Characterization and Efficacy of Bio-oil Obtained from Liquefied Hardwood Bark as Wood Preservative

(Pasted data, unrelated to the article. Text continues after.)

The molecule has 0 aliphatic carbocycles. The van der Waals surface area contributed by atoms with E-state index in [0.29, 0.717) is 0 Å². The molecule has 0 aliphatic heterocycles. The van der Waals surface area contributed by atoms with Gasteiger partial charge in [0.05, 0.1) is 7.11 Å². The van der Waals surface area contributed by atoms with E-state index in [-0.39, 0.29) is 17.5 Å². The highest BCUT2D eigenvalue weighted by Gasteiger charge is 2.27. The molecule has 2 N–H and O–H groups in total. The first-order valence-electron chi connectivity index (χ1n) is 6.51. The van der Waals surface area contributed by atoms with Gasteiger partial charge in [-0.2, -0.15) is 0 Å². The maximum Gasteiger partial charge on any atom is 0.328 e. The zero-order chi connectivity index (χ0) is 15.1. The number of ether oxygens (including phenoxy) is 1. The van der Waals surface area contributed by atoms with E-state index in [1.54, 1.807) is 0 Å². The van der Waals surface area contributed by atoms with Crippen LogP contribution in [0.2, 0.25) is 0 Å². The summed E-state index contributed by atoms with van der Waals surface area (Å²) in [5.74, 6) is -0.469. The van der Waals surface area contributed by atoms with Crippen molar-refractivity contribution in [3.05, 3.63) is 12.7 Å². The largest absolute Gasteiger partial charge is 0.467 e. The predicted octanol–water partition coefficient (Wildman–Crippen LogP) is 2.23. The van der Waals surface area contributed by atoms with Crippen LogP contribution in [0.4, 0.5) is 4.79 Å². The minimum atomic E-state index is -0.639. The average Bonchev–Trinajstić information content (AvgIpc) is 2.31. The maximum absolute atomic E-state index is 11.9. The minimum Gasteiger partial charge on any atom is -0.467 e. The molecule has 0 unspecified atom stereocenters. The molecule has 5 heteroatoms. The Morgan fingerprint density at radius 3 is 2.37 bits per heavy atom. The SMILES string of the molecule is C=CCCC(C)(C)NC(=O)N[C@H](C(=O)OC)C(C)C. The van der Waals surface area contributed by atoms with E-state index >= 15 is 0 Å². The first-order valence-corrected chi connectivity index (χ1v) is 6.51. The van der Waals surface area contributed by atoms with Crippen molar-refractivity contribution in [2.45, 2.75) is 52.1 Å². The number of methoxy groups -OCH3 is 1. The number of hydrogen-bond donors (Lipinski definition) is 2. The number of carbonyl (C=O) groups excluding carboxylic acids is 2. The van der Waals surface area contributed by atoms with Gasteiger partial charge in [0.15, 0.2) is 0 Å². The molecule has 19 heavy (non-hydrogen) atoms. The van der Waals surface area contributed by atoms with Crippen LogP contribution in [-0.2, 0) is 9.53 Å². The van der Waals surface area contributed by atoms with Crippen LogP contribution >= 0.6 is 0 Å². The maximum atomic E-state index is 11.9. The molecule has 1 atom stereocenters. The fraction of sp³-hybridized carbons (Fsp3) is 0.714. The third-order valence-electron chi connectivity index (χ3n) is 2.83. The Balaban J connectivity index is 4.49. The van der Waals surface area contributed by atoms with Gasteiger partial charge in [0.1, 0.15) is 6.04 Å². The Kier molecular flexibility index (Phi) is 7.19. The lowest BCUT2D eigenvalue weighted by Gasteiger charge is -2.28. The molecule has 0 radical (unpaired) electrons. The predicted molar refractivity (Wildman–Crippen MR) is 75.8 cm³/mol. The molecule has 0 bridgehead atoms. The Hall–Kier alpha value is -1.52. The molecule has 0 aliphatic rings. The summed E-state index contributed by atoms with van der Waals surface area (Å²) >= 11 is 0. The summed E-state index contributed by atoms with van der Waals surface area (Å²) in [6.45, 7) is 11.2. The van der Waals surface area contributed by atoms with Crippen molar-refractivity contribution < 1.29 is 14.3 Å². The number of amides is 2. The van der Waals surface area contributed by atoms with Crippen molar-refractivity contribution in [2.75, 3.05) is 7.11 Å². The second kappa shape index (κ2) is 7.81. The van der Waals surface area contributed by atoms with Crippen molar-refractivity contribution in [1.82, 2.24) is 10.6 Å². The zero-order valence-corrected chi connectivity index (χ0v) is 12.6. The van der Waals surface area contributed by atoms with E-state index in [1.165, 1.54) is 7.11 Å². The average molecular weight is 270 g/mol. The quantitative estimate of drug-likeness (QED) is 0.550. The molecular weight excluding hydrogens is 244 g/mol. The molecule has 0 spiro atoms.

AbstractThe efficacy of bio-oil obtained via solvolysis liquefaction of Detarium senegalense J.F. Gmel bark as bio-preservative against fungi attack on Gmelina arborea wood was investigated, as a way of contributing to unrelenting researches aimed at achieving sustainable environment and preserving lignocellulosic materials. Ethanol, water and co-solvent of ethanol/water were used to directly liquefy D. senegalense bark at 300oC for 30min. The result of the structural compositional characterization reveals that, D. senegalense bark is composed of an average of 35.2% lignin, 46.8% cellulose and 18.0% hemicellulose. The result of the elemental analysis also showed that Detarium senegalense is composed of 53.82% carbon, 36.8% oxygen, 7.32% hydrogen, 0.14% nitrogen and 0.08% sulphur. Molecular weight characterization of the bio-oil as determined by the Gel Permeation Chromatography (GPC) revealed the bio-oils obtained from liquefaction using ethanol, water and ethanol/water mix had molecular weights of 15.56 x 102 Da, 14.17 x 102 Da, and 16.93 x 102 Da at an average respectively. Viscosity of the bio-oil obtained from liquefaction with ethanol/water was the highest and it was observed that viscosity increases as percentage concentration of the bio-oils increases. The FT-IR characterization of the bio-oils revealed the presence of primarily phenolic compounds and their derivatives such as benzenes, aldehyde, long-chain and cyclic ketones, alcohols, ester, organic acid, and ether compounds. Wood samples of Gmelina arborea of dimensions 50 x50 x 300mm were impregnated using vacuum method. The wood samples were exposed to brown rot fungi; (Coniophora puteana) for a period of 6 weeks. The percentage weight loss was determined. Maximum protection against the fungi was obtained using the co-solvent of ethanol/water at all the concentration levels. These results strongly suggested that synergistic effect of co-solvent of ethanol and water enhances the durability of Gmelina arborea wood at all levels of concentration. It was however, observed that high concentration does not implies ability to cause minimal weight loss in Gmelina arborea wood treated liquefied bio-oils. From this investigation, it was established that bio-oil obtained via solvolysis liquefaction of Detarium senegalense bark is a potential bio-preservative against fungi attack on of Gmelina arborea wood
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